Tony Danza’s I’d Like to Apologize to Every Teacher I Ever Had
Book Review: I’d Like to Apologize to Every Teacher I Ever Had, by Tony Danza
“Never smile before Christmas…They will eat you alive.” This advice, given to countless new teachers for decades, is given to Tony Danza as he starts his next adventure as an educator. Danza’s warm banter makes me feel I have a front row seat in his classroom and to his dramatic moments—crying over classroom poor performance (his), enthusiasm for team sports (staying in Philly instead of returning to Los Angeles for Thanksgiving), encouraging other teachers in a talent show, and field trips to Washington DC and New York City. Extravadanza, the student run show, raises money for the crisis in Haiti—at every step you can hear Danza engaging students in their own learning.
Photo Credit: Thinkfactory Media/Barbara Johnston
His obvious extras -- products of filming a reality television show in the classroom -- like air conditioning, wifi, windows, and unlimited Xeroxing, are not to be taken lightly when considering public school teaching. Having and sharing YouTube and even the movie version “Of Mice and Men” do make a difference. Resources are a huge issue in teaching, and Danza does discuss how teaching 150 students well requires a superhuman effort on the part of educators. I loved learning about his rap songs, poetry contests, and ways to connect modern day kids to Shakespeare. Having daily feedback from a competent mentor is something that would help any teacher improve. He was lucky to be in a school with Small Learning Communities (SLC); like Danza, I got much assistance from this group when I taught 8th grade. Not every school has them, but you can see from his examples that SLC can be a lifeline for a drowning first year teacher.
Danza speaks to a friend, Bobby, a great teacher who retired at fifty-five because continuing to teach would reduce his benefits. Bobby tells him that it is hard to know if you are doing well or reaching students but not to give up! “The first year or two is hard for every teacher. You just keep trying. If you’re motivated, you do. The kids eventually see your passion and that’s what makes them buy in.” But Danza only has the one-year (actually one semester with the reality show), and wants to make an impact during his weeks in the classroom.
Students try to get closer to Danza, whether the camera crews are there or not. I loved the Half Sandwich Club and his willingness to share his low moments -- from being yelled at on the second day of school for not signing in, to his incredible times of connecting to students who really needed assistance. Danza’s ability to highlight the Olympian challenges and rewards of teaching shows that teachers get to make a difference in the lives of children. After finding someone on his team to coach Courtney on physics, Danza says, “The lesson is not lost. She overcame her doubts and triumphed. Hard work paid off.”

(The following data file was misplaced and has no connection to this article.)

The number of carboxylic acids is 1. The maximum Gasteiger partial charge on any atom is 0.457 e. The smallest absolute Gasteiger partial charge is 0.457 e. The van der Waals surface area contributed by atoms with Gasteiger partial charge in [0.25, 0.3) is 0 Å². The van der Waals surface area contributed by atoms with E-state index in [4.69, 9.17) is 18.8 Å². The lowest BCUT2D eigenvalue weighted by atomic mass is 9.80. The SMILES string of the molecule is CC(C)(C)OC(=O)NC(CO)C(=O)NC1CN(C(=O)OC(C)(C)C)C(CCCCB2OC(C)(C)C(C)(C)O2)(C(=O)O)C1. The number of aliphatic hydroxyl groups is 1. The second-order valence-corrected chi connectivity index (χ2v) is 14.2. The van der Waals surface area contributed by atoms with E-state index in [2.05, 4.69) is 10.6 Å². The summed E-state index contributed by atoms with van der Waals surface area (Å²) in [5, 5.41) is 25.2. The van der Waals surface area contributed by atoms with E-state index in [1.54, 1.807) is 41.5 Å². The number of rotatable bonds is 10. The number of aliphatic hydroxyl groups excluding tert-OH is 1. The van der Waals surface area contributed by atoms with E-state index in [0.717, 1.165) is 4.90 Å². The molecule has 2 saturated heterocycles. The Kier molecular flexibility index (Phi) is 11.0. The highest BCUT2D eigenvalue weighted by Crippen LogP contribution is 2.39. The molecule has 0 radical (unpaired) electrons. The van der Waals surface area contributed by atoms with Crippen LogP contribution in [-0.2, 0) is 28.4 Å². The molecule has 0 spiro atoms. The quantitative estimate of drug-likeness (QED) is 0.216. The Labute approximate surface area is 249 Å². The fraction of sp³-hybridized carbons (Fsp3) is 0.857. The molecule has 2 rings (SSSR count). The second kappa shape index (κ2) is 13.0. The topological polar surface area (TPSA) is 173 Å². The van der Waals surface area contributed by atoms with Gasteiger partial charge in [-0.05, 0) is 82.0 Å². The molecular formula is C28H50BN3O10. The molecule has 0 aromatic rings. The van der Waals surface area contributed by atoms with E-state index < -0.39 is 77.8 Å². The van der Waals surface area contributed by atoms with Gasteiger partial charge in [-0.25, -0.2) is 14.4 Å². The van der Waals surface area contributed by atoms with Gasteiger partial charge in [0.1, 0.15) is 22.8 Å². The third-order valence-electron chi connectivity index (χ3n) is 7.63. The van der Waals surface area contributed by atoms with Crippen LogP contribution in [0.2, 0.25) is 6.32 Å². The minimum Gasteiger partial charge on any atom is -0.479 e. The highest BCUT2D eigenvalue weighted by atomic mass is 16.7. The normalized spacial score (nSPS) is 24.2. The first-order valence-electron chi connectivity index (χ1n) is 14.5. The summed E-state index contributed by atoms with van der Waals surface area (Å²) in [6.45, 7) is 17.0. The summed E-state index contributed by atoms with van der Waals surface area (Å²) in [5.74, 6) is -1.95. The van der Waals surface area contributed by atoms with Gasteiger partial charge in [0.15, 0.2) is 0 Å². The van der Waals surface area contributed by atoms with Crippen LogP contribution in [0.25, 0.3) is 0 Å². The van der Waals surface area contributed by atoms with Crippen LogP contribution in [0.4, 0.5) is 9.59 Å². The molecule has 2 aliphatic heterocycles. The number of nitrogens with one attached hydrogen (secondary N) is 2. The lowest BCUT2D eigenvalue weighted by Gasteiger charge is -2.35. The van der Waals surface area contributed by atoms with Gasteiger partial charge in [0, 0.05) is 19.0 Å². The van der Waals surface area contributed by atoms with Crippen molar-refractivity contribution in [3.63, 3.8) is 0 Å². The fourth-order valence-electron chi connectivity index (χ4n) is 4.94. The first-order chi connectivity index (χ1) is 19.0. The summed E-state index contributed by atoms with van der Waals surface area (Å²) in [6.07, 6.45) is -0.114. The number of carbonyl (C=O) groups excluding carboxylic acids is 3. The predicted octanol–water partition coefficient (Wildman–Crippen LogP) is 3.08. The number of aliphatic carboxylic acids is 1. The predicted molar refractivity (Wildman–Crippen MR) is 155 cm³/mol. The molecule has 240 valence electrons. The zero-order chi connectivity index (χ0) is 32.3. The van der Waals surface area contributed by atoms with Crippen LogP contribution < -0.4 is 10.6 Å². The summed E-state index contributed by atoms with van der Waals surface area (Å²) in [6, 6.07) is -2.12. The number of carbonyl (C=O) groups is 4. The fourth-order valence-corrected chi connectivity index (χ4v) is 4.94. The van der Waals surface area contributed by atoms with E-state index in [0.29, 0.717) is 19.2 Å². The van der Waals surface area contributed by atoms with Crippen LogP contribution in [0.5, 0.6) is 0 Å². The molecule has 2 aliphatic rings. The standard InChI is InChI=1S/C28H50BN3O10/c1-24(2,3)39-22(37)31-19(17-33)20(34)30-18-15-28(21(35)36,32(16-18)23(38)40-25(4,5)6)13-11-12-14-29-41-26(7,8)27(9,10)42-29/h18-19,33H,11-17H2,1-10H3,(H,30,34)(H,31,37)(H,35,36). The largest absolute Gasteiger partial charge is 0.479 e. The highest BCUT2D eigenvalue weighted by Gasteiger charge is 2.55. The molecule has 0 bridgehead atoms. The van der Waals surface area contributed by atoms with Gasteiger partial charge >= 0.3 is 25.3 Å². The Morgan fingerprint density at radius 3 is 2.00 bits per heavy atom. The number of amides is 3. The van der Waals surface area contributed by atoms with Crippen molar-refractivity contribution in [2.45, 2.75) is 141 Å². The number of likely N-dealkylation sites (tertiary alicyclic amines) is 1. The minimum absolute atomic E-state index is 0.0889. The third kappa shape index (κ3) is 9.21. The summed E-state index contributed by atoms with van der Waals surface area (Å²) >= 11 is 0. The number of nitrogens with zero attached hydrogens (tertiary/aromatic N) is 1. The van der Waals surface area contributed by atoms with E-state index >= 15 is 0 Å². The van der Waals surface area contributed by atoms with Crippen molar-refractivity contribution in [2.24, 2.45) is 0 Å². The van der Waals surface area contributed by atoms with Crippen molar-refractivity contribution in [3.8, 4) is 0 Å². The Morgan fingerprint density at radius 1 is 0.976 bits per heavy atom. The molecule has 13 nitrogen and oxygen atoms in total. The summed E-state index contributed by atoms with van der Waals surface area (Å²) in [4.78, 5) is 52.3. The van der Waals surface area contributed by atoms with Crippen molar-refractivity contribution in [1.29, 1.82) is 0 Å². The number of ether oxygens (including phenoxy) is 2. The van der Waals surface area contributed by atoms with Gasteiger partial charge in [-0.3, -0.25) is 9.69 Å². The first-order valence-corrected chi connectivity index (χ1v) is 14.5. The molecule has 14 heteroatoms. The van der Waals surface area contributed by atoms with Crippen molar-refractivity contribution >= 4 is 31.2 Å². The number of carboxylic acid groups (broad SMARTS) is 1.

Personally, I think the story of Alex, the Poet Laureate of Northeast, who lost his family but is buoyed up by Danza's time commitment and personal interest in his story, shows how the direct attention of adults is all that most students need. Danza listens to Alex’s poetry and assists him in reaching out to the entire school; “Alex’s poetry lifts him like a life preserver.” Danza does confirm again and again how teachers need fewer students so they can focus the care that each one deserves, “...one kid at a time.”
Sadly, so much of teaching time is spent worrying about AYP scores and testing. Our politicians say they want to help. “Education is all we talk about in this country…but the problems keep getting worse. Why aren’t our kids learning?” Teachers, students, and our entire education system all need assistance and I am glad that Danza’s time in the classroom is being publicized, in order to highlight both the good and bad elements of daily life in the teaching trenches.
We certainly can't dispute Danza's articulate and dead-to-rights conclusion:
“The sheer logistics of teaching, counseling, comforting, coaching and inspiring 150 students each and every day are beyond the capability of most mortal human beings…All for less than the average plumber, real estate agent, or sales manager makes. Shouldn’t we value the job of expanding our children’s minds more than we value the job of Roto-Rooting our pipes? We say we do, but we never seem to put our money where our mouths are. [Teachers and students] need to be a national priority.”
Photo Credit: Deborah Wald
Lisa Niver Rajna, M.A. Ed., is our Geography Awareness Editor. She is
an accomplished travel agent, blogger, speaker, science teacher and
member of the Traveler’s Century Club, a unique travel club limited to
travelers who have visited one hundred or more countries. She traveled
across six continents with Club Med, Princess Cruises, Renaissance
Cruises and Royal Caribbean International. Look for her underwater as a
PADI divemaster,in the science lab at the Brawerman Elementary School,
or traveling in an exotic location, or at her sites, http://www.wesaidgotravel.com and http://www.scienceisntscary.net/
All photos courtesy and copyright Crown Publishing. We received a digital review copy of this book from Crown Publishing.